Assessing the Monks of Doom's Meridian 20 years on
Masterpiece or Tragic "Lost" Album?Making lists is something music nerds do... a lot! Whenever I share my list of the best albums of the '90's, I usually get nods of recognition and agreement: "Loveless... check, Icky Mettle... check, Exile in Guyville... check, Nevermind... check, Trompe Le Monde... That is until the sharee comes to one entry. Then their reaction invariably is "Huh! What is that?" The album in question: Meridian by The Monks of Doom.
By G. E. Light
The Monks began life as kind of a rhythm section side project of Camper Van Beethoven. But when that band inevitably split over being too young and getting too famous together in rural Sweden, The Monks became a proper primary output for the musical ideas of Victor Krummenacher (bass), Greg Lisher (guitar), and Chris Pedersen (drums). By this time they had added David Immerglück (guitar), late of The Ophelias and a mid-season replacement pickup for CVB in their gloaming.
The story of the Monks of Doom is both an object lesson in how the music industry used to work and a cautionary tale about the difficulties of said lifestyle/pursuit. Its ultimate tragedy is what happened to Meridian, one of those great albums I bet you've never heard, long since out of print. As a special treat, Krummenacher has agreed to let some album tracks be available for streaming on SoundCloud in perpetuity: "There's no money in me re-releasing Meridian now, even though the band totally owns/controls its own masters"; sometimes you win a important battle but ultimately lose the war! Links to these streaming MP3s will be clickable below in the track-by-track appreciation.
THE MONKS' BACK STORY
As previously stated, the Monks of Doom began life as a side project for Camper Van Beethoven. Founded in 1986 the quartet consisted of Krummenacher, Lisher, Pedersen and Chris Molla on guitar. After 6 months, Molla was fired from Camper for a lack of commitment. He also left the Monks and was quickly replaced in both bands by Immerglück.
The next year The Monks released their first album, a conceptual soundtrack to the film, Breakfast on the Beach of Deception, but much like the band's origins, the film itself was "imaginary." The first record was "a free-form freak out," according to Krummenacher. Taking a small reserve of extra cash, the band went into a studio and fooled around, somehow ending up with a proper record.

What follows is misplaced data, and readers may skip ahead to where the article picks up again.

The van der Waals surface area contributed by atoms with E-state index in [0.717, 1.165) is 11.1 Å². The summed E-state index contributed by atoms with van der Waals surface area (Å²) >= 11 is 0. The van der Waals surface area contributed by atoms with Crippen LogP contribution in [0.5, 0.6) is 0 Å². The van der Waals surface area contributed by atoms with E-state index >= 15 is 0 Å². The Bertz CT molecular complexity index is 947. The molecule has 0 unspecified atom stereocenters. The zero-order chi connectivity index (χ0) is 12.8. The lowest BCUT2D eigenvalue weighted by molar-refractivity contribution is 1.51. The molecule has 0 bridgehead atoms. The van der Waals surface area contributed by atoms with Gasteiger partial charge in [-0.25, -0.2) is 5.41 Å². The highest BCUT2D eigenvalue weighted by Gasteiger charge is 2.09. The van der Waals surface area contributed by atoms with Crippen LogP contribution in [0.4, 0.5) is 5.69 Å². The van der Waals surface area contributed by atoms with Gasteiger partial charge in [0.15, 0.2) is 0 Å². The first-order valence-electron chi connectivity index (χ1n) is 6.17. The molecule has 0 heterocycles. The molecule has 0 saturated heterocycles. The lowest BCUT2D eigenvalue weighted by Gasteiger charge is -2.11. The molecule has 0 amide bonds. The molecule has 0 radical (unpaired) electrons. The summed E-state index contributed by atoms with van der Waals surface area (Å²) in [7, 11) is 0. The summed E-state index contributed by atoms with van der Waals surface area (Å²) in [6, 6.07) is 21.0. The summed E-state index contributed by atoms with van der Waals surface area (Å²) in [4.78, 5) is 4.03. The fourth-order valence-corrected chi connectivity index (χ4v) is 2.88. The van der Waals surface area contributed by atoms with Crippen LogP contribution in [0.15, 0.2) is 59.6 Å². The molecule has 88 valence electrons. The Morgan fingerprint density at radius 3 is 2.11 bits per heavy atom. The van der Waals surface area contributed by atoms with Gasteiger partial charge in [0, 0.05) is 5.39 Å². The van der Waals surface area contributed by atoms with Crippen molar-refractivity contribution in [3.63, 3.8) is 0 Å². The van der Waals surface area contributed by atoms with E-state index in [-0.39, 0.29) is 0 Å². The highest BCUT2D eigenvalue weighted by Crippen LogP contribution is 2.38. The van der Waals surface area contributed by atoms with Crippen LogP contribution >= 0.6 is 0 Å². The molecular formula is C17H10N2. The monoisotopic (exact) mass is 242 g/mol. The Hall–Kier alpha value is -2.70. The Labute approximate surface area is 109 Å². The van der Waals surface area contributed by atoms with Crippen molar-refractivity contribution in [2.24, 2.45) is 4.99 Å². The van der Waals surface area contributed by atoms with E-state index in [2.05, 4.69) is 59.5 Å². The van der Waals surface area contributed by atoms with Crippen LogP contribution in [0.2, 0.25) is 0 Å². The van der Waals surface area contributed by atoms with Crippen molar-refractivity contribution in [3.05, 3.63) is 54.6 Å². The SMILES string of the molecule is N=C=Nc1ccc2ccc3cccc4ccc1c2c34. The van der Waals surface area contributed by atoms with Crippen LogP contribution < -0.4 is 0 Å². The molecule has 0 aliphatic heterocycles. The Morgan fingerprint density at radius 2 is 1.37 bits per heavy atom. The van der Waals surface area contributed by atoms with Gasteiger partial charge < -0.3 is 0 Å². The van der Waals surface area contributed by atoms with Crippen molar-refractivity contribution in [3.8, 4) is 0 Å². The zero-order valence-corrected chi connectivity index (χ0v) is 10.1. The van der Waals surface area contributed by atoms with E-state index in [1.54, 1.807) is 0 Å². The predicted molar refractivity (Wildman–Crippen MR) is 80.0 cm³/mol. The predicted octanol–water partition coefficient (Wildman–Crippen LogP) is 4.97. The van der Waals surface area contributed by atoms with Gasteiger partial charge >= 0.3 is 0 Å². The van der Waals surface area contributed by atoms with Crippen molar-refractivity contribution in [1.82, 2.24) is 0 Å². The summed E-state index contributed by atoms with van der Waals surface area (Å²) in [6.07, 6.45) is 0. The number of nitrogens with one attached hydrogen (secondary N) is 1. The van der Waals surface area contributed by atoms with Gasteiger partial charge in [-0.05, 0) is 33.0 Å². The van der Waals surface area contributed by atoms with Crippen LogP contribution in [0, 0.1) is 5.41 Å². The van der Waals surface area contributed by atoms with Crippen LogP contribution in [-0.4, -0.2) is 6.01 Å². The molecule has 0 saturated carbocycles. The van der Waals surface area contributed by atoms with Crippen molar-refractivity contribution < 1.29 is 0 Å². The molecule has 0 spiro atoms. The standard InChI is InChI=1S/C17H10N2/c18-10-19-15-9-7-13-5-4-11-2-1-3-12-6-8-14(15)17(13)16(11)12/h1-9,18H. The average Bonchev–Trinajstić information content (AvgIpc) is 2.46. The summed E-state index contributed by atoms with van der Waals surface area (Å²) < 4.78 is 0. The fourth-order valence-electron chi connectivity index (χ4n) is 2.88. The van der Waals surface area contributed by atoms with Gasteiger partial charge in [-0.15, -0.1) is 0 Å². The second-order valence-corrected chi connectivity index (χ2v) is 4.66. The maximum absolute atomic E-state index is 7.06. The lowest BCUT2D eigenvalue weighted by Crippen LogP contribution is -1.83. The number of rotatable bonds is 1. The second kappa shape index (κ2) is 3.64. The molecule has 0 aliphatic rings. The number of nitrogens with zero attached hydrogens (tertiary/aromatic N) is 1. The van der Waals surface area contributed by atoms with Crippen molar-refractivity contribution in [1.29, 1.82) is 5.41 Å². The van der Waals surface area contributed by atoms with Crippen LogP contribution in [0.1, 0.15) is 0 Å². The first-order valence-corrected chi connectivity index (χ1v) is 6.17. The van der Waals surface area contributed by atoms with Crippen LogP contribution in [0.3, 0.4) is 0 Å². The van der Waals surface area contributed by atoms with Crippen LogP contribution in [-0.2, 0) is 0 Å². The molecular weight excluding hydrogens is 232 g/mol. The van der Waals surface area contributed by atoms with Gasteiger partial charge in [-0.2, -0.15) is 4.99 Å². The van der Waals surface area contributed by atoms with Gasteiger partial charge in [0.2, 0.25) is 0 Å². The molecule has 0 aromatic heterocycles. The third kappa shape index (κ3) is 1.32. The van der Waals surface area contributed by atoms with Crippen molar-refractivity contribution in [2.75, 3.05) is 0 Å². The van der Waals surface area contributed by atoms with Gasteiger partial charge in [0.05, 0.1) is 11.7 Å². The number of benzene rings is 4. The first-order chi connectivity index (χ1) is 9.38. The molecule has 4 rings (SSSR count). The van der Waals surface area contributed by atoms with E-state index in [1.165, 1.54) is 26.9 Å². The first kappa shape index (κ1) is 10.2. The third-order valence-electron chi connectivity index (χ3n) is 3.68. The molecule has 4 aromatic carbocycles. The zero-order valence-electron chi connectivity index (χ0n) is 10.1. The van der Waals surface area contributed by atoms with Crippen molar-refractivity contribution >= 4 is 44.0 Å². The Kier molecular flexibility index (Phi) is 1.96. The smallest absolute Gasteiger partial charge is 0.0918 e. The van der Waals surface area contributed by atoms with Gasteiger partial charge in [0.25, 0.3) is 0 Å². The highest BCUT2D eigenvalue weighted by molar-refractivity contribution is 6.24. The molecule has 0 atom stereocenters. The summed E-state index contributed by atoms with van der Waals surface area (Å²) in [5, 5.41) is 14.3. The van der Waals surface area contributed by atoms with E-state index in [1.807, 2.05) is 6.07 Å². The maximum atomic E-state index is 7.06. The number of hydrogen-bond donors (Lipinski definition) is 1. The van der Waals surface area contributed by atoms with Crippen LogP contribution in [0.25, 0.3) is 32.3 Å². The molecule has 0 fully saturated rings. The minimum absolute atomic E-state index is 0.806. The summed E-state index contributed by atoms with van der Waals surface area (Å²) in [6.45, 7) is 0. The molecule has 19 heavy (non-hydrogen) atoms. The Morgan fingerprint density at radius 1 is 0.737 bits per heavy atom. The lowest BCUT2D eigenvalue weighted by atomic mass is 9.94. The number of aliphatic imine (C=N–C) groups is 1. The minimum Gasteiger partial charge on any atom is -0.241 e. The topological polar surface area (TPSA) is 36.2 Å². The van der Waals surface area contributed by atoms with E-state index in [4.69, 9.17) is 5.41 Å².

In early 1989, the Monk's second record The Cosmodemonic Telegraph Company represented a move towards more lyric-driven songs. Made concurrently with Camper's final record Key Lime Pie, the Monks played around with their two-pronged guitar attack and added highly intelligent lyrics by Krummenacher based on his UCSC English degree and interest in classic and Beatnik literature. Victor sees this record as a bridge between the first two eras of The Monks. Then came the debacle of CVB's final European tour and a messy divorce/breakup somewhere above the Arctic Circle in Lapland, Northern Sweden, well probably Upsala. And that's where our story about Meridian really begins in earnest because Monks of Doom decided to become a real primary band not just an experimental side project. This newfound focus' first result was Meridian, and now we come to how the disc came to be.
THE MAKING OF MERIDIAN
Looking back, Krummenacher talked about how he now records:(I do it) in the moment, in like one take. Set up the mikes and go; that's how I do it now. Get that live vibe. I can't do what I did twenty years ago, man. I'm too old and tired and I don't do a lot of those substances I did as a kid. Remember, I started in Camper Van Beethoven when I was in high school, so I was only 26 or so when The Monks took off.But back then, Krummenacher remembers a completely different state of recording:The typical modus operandi was: Set up in the rehearsal studio Turn on the tape deck Play off the top of our heads until exhausted Listen back Isolate cool bits ands work them up into something exciting! We did hours and hours and hours and hours of jamming. When we were writing, we were basically improvising twenty hours a week or more.Out of such epic recording jams came the ultimately focused coherent brilliance of Meridian, which we shall examine more closely in just a sec. Lisher remembered the making of the record this way: "Not sure I have a fondest memory but and overall memory of having a good time recording and playing with everybody."